The Elmer C. Aldrich papers collection consists of field notes, publication reprints, artwork, photographs, specimen catalogs,
syllabi, newspaper clippings, and various personal papers from the Elmer Aldrich Estate. The collection contains Aldrich's
personal collection of reprints from many publications ranging from 1894-1994. In addition to the reprints and personal papers,
the collection also contains two volumes of field notes from 1935-1938 and a watercolor painting of the Life Sciences Building
at the University of California, Berkeley done by Aldrich's wife, Jane Nold. The Aldrich papers also contain a folder of Allan
Brooks, a wildlife artist, materials.
Elmer Clare Aldrich, born in 1914, was a student of the University of California, Berkeley for both his B.A. and M.A. in Biological
Science. In the 1930s, he studied under the first Director of the Museum of Vertebrate zoology at Berkeley, Joseph Grinnell.
Aldrich considered Grinnell a lifelong mentor and huge influence on his work. His life’s work revolved around conservation
and protection of wildlife areas, particularly in his home of Sacramento. Throughout his career he served as a Wildlife Technician
and Ranger Naturalist and was a longtime employee of the California State Parks and Recreation Department. He was also a member
of the California Conservation Council, California Natural Areas Coordinating Council, as well as the Advisory Committee for
California Significant Natural Areas Program under the Department of Fish and Game. Additionally he served on the Board of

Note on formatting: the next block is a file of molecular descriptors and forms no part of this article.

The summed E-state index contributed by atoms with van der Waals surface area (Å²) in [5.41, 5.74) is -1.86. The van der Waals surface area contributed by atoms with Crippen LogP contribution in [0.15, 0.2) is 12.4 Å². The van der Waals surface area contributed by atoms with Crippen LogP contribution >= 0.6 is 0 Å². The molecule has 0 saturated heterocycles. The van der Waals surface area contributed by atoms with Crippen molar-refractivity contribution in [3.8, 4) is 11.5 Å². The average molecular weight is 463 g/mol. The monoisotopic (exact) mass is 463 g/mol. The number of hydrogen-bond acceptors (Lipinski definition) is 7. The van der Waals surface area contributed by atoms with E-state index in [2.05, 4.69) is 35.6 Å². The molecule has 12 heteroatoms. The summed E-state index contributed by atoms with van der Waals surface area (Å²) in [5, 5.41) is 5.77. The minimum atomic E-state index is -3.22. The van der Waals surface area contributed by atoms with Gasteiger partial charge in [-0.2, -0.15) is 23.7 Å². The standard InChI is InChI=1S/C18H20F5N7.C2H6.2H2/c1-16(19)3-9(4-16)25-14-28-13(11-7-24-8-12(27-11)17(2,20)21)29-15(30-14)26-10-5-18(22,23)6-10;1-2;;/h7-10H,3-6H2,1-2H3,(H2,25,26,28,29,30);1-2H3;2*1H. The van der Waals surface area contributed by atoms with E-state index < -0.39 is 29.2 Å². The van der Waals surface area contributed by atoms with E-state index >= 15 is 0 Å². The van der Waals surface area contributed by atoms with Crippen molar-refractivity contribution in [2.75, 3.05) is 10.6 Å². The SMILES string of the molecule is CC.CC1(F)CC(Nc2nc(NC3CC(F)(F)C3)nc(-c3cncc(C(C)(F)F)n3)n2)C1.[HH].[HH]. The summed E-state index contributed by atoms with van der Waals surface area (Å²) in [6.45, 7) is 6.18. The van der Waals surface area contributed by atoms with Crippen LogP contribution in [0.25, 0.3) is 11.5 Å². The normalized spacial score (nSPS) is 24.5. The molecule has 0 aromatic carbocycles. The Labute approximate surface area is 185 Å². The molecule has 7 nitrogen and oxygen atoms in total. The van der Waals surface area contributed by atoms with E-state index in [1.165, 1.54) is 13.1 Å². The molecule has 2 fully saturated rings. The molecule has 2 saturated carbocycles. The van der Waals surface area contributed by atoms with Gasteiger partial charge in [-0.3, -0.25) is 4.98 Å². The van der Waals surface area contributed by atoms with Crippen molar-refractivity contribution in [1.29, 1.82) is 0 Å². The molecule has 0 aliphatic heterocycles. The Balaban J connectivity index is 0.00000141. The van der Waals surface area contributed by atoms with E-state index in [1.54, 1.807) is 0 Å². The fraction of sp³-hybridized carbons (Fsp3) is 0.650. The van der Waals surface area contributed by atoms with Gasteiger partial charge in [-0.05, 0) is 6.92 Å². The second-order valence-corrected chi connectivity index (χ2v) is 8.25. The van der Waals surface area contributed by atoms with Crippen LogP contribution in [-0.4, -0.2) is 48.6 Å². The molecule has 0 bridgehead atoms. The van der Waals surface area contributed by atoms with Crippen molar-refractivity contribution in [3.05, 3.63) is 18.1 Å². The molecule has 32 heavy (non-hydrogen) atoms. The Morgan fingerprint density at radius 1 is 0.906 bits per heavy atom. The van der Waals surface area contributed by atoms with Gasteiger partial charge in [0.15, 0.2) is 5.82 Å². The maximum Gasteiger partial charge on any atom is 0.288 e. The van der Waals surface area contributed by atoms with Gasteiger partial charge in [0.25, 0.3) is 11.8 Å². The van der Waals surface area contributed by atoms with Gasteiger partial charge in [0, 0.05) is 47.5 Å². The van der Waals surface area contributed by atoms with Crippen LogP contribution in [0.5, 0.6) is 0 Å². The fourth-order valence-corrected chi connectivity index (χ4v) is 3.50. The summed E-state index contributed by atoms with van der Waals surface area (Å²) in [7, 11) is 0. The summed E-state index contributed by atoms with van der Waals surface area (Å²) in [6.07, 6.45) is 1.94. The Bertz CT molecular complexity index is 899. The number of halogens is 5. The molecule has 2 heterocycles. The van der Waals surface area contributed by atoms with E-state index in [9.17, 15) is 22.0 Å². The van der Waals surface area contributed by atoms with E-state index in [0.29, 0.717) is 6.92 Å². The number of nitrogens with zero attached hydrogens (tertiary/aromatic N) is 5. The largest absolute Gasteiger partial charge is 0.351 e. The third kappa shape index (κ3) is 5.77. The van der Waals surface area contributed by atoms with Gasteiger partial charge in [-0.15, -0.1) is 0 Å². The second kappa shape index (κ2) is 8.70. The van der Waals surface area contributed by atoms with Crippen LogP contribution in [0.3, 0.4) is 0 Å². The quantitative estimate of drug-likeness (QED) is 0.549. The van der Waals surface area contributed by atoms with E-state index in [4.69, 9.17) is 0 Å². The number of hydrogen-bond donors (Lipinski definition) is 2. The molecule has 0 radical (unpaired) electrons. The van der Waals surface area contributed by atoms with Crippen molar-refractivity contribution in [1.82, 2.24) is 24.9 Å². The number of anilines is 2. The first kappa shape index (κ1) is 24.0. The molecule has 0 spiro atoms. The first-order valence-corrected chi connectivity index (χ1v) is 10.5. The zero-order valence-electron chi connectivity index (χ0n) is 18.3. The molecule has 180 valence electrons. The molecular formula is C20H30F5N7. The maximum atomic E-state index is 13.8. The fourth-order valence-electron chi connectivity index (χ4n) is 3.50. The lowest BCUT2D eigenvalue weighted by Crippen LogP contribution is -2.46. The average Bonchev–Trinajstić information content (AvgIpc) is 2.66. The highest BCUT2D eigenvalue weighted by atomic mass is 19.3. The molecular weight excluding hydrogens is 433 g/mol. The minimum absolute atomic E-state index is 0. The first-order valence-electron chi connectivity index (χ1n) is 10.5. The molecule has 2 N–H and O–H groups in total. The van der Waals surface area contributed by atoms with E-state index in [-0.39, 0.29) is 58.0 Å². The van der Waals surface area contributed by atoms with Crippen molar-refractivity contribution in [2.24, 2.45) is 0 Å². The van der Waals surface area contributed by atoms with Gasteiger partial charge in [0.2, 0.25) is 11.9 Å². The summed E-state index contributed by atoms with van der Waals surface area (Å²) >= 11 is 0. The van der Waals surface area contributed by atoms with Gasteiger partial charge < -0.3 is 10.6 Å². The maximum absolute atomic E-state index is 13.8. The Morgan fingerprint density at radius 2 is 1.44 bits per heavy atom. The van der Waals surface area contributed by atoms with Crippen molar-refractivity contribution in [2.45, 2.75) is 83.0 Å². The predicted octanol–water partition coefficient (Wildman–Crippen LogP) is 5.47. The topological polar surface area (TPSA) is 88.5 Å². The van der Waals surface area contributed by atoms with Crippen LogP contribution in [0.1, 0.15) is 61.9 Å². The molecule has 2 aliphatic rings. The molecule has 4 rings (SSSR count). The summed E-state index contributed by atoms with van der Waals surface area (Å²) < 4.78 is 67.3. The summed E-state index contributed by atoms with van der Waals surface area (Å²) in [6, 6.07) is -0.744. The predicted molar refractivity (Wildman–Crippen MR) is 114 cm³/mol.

Directors of the Sierra Club and the Audubon Society and was president of the Sacramento Audubon Society. Notably, he also
served as a Photographic Officer in the Navy during WWII and saw and photographed the devastation at Pearl Harbor. His most
deeply-cherished achievement, however, was the conceptualization and realization of the American River Parkway, which is now
a 23 mile parkway running throughout Sacramento County. He was instrumental in the Save the American River Association and
remained so until his death at age 95 in Sacramento. Aldrich remained a part of the Museum of Vertebrate Zoology community
throughout his entire life and even spoke on the experience of working with Joseph Grinnell as a young graduate student during
the MVZ’s 100th anniversary celebration in 2008 at age 93.
“Aldrich, Elmer C.” Sacramento Bee [Sacramento, CA] 12 May 2010.
Frost, Garrison. “Elmer Aldrich will be greatly missed.” Audublog. 19 May 2010. Web. 17 July 2013. <http://www.audublog.org/?p=3862>
Copyright restrictions may apply. All requests to publish, quote, or reproduce must be submitted to the Museum of Vertebrate
Zoology Archives in writing for approval. Please contact the Museum Archivist for further information.
The collection is open for research.